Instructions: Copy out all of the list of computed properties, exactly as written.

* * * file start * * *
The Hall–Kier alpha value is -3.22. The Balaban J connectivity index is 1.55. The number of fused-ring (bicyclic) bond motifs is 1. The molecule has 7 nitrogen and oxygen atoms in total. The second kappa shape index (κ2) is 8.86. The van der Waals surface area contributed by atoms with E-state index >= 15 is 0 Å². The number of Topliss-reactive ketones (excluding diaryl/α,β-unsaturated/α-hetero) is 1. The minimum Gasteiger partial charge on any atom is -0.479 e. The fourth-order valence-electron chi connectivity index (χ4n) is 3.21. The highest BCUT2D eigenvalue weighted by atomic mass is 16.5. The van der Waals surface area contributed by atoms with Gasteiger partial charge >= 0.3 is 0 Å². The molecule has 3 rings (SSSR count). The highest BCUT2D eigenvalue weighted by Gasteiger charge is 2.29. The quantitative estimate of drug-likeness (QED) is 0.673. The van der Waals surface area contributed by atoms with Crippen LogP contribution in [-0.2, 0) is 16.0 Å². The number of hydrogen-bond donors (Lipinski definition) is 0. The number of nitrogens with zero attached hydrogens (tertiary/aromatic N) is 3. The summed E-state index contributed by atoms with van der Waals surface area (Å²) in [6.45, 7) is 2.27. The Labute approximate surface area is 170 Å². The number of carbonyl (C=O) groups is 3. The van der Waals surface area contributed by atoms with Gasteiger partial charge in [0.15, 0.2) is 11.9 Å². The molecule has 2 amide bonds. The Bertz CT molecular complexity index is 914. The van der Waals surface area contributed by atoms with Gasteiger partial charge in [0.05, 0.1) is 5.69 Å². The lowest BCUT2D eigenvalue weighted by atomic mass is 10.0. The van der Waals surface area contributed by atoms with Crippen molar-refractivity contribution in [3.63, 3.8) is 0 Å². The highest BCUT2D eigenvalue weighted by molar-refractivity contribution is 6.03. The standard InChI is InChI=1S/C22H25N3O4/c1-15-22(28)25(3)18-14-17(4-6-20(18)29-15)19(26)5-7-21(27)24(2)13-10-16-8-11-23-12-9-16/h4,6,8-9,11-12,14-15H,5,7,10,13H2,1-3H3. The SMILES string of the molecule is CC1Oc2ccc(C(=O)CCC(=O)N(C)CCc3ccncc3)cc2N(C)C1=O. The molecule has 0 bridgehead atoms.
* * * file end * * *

The Hall–Kier alpha value is -3.22. The Balaban J connectivity index is 1.55. The number of fused-ring (bicyclic) bond motifs is 1. The molecule has 7 nitrogen and oxygen atoms in total. The second kappa shape index (κ2) is 8.86. The van der Waals surface area contributed by atoms with E-state index >= 15 is 0 Å². The number of Topliss-reactive ketones (excluding diaryl/α,β-unsaturated/α-hetero) is 1. The minimum Gasteiger partial charge on any atom is -0.479 e. The fourth-order valence-electron chi connectivity index (χ4n) is 3.21. The highest BCUT2D eigenvalue weighted by atomic mass is 16.5. The van der Waals surface area contributed by atoms with Gasteiger partial charge >= 0.3 is 0 Å². The molecule has 3 rings (SSSR count). The highest BCUT2D eigenvalue weighted by Gasteiger charge is 2.29. The quantitative estimate of drug-likeness (QED) is 0.673. The van der Waals surface area contributed by atoms with Crippen LogP contribution in [-0.2, 0) is 16.0 Å². The number of hydrogen-bond donors (Lipinski definition) is 0. The number of nitrogens with zero attached hydrogens (tertiary/aromatic N) is 3. The summed E-state index contributed by atoms with van der Waals surface area (Å²) in [6.45, 7) is 2.27. The Labute approximate surface area is 170 Å². The number of carbonyl (C=O) groups is 3. The van der Waals surface area contributed by atoms with Gasteiger partial charge in [0.15, 0.2) is 11.9 Å². The molecule has 2 amide bonds. The Bertz CT molecular complexity index is 914. The van der Waals surface area contributed by atoms with Gasteiger partial charge in [0.05, 0.1) is 5.69 Å². The lowest BCUT2D eigenvalue weighted by atomic mass is 10.0. The van der Waals surface area contributed by atoms with Crippen molar-refractivity contribution in [3.63, 3.8) is 0 Å². The highest BCUT2D eigenvalue weighted by molar-refractivity contribution is 6.03. The standard InChI is InChI=1S/C22H25N3O4/c1-15-22(28)25(3)18-14-17(4-6-20(18)29-15)19(26)5-7-21(27)24(2)13-10-16-8-11-23-12-9-16/h4,6,8-9,11-12,14-15H,5,7,10,13H2,1-3H3. The SMILES string of the molecule is CC1Oc2ccc(C(=O)CCC(=O)N(C)CCc3ccncc3)cc2N(C)C1=O. The molecule has 0 bridgehead atoms.